Metabolism: Myths and Realities

Manoj Pandey*

The word metabolism is quite often tossed in our conversations on health. Interestingly, people carry different notions about metabolism even when talking about it with the same group of people for a long time. So, if you feel exhausted, you tend to blame it on a weak metabolism; you seem to be having an unusual metabolism when you gain weight; your health is always poor as you have inherited a defective metabolism; you must do strenuous exercises to improve your metabolism; and so on.

Most of us have ingrained this expression by hearing from others, from the web or from the doctor. We tend to leave out the context in which the word was (correctly) used, and we blame it for many of the unwanted changes or disorders relating to our weight, energy level and overall health.

Let’s try to clear the fog around metabolism.

What is metabolism?

Metabolism is nothing but a collective term for the chemical reactions taking place all the time in our body. 

Chemical reactions are what sustain all the biological processes. Without them, we would not be able to extract nutrients out of the food we eat, or breathe, or excrete the waste out of the body. Even a seemingly non-chemical action such as seeing is the result of a series of complex chemical reactions. 

So, our body is all the time engaged in what can be called metabolism.

Metabolism has to be two-way: some reactions should build body-parts and store energy, while others should utilize the available energy and clean the body of the old and sick body-parts. In a healthy living being, both types of metabolism happen in a balanced manner. 

If you have never thought about it, it might fascinate you to know that trillions of chemical reactions keep taking place in our body even when we are in deep sleep. At the molecular level, even lifting an eyelid would need millions of chemical reactions taking place in a split-second. There is an enormous amount of intelligence contained in the genetic material, which determines what, how and when a particular type of chemical reaction should occur in which part of the body. This intelligence gives direction to another set of wonderful chemicals such as hormones and enzymes, and neurochemicals. These, together with resultant chemicals in each stage of reaction, determine the functioning of each cell, tissue and organ – and the entire body.

Generally speaking, when big molecules are broken into smaller ones, their chemical bonds are broken with the help of enzymes, and energy is released. For example, a molecule of glucose breaks into carbon di-oxide and water through a series of chemical reactions, and releases a tiny amount of energy. When the body has to make bigger molecules out of the small ones (e.g. for growth of organs, repair of broken tissues, converting extra energy into fat), chemical bonds must be formed, needing a lot of energy. This happens all the time in living beings in an enormously intelligent and immensely precise manner.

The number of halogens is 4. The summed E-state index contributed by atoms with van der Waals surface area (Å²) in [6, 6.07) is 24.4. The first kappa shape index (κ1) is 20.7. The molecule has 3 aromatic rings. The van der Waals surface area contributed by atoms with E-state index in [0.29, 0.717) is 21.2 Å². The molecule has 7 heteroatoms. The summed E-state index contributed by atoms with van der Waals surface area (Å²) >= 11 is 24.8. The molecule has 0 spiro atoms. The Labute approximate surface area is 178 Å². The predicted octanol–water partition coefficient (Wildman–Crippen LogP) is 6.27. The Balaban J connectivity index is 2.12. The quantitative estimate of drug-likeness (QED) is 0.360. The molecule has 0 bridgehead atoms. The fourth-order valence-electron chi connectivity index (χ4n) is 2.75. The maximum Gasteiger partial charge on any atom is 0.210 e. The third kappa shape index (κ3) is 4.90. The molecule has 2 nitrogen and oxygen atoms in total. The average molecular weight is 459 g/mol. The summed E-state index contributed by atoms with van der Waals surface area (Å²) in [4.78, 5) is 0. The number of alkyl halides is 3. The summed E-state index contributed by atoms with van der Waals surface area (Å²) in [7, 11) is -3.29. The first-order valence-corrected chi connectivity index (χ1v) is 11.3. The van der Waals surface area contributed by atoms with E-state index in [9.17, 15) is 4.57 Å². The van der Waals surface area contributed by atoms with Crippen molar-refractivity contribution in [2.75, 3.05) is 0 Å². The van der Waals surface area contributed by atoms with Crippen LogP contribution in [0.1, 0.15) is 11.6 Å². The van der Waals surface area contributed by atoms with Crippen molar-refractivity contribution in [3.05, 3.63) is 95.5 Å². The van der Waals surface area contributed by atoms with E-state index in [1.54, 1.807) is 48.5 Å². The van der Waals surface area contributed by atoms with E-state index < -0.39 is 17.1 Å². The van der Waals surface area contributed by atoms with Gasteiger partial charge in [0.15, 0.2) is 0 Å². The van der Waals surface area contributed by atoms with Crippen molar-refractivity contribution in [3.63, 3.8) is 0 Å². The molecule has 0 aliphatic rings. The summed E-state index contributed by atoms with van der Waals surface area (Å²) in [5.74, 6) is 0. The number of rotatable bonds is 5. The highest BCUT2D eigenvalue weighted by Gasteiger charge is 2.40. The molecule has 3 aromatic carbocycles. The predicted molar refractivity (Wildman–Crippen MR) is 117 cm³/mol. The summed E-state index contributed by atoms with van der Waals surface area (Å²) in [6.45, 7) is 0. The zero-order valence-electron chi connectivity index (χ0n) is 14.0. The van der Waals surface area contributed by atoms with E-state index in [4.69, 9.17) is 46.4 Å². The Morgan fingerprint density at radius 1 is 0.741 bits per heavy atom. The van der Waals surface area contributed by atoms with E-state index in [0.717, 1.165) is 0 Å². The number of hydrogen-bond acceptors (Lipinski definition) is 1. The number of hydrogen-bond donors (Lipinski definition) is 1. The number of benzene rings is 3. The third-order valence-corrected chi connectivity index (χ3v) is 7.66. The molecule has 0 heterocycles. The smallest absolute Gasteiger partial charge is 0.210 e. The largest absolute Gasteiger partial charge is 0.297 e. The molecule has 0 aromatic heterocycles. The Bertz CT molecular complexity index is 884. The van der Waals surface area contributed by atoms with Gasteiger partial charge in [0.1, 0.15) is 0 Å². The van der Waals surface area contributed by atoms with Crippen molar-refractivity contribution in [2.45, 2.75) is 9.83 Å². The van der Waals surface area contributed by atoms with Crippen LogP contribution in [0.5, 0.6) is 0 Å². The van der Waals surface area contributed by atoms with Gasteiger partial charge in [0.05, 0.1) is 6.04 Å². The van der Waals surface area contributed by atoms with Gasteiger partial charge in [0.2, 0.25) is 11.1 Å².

Metabolism in humans: does that sounds something different?

Metabolism in humans happens the same way as it happens in an elephant, a dog, a fish.

You read that right. Some of the chemical reactions through which food is broken down and then energy is produced from the food are similar in almost all living beings. 

But when we talk of metabolism in common parlance, we do not look at the enormity of chemical reactions, and we do not include all types of processes; we mostly refer to the utilisation of food by the body. In fact, we narrow it down further to the intake and use of energy

With that background, let me flash a jargon: metabolic rate. Metabolic rate is a measurement (in Calorie or kilocalorie, which is a unit of energy) that a person’s body spends in a day. When you are very active, your body works a lot, which in turn needs a lot of energy, and, therefore, your metabolic rate goes up.   

That brings us to another oft-touted term, basal metabolic rate or BMR. This is the measurement of energy spent without doing any physical work. Thus, this is the energy spent on inner body functions on which we have little control. Another related term is resting metabolic rate (RMR). It is the metabolic rate measured while you rest. Some low-key physical activities are added to the sleeping stage, and, thus, it is nearly as much as the BMR, with a few calories added. 

Activities that keep happening all the time in the human body – heart beat and flow of blood in arteries and veins, breathing, and overall maintenance – consume about half of the total energy spent by the person. When he/ she is not active, his/ her body uses up as much as 80 percent of the total energy in these functions. 

One of the very important roles of metabolism in humans and other warm-bodied animals is maintaining a constant body temperature. It needs a lot of energy to keep the body warm when outside temperature is low, and it also needs energy to keep the body cool when the outside temperature is high. 

BMR/ RMR depend on more than a dozen things. Body mass is one big factor. In general, more muscular and heavily built people have a higher BMR. 

Since muscles take up a lot of energy for their maintenance (obviously, their energy usage when not at work is part of BMR), people with a higher ‘lean body mass’ or musculature spend more energy even without doing much work. On the other hand, weight due to fat deposition slows BMR, because fatty tissue does not need much energy for its maintenance.

How much food you consume is one big factor affecting the BMR. If you take less than the required amount of food, the body tends to adjust by lowering BMR. That explains why regular fasting or dieting becomes less and less effective in reducing weight of obese people.